Second-Generation Antidepressants for Treating Adult Depression—An Update
Comparative Harms of Second-Generation Antidepressants
This portion (slides 19–25) of the presentation addresses whether the medications differ in safety or adverse effects. Of interest, as before, are the following: the selective serotonin reuptake inhibitors (SSRIs) citalopram, escitalopram, fluoxetine, fluvoxamine, paroxetine, and sertraline); the selective serotonin and norepinephrine reuptake inhibitors (SSNRIs) and serotonin and norepinephrine reuptake inhibitors (SNRIs) desvenlafaxine, duloxetine, mirtazapine, and venlafaxine; and all other second-generation agents (bupropion, nefazodone, and trazodone). Data included outcomes from head-to-head trials, placebo-controlled trials, and observational studies assessing the comparative harms of second-generation antidepressants. Observational studies were also included when the sample size was larger than 1,000 and the study duration at least 3 months. Comparisons across different drugs should be made with caution, given differences in assessment and reporting of adverse events across trials.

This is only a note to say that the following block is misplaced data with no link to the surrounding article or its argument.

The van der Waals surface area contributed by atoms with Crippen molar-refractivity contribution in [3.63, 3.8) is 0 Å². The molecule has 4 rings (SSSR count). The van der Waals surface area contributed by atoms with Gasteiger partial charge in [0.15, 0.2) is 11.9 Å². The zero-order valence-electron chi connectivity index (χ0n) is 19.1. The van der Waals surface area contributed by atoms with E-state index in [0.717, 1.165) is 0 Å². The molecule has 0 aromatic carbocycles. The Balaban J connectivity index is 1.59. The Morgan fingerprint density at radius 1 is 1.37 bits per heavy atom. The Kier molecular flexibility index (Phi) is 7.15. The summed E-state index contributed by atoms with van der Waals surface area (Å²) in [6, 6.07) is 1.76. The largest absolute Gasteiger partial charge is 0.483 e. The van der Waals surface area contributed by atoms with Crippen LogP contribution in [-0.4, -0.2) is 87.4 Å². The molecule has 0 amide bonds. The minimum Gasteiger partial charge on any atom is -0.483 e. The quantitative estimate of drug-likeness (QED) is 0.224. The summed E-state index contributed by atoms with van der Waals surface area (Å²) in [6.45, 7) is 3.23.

- Gartlehner G, Hansen RA, Morgan LC, et al. Second-Generation Antidepressants in the Pharmacologic Treatment of Adult Depression: An Update of the 2007 Comparative Effectiveness Review. Comparative Effectiveness Review No. 46 (Prepared by the RTI International–University of North Carolina Evidence-based Practice Center under Contract No. 290-2007-10056-I). Rockville, MD: Agency for Healthcare Research and Quality; December 2011. AHRQ Publication No. 12-EHC012-EF. Available at www.effectivehealthcare.ahrq.gov/secondgenantidep.cfm.
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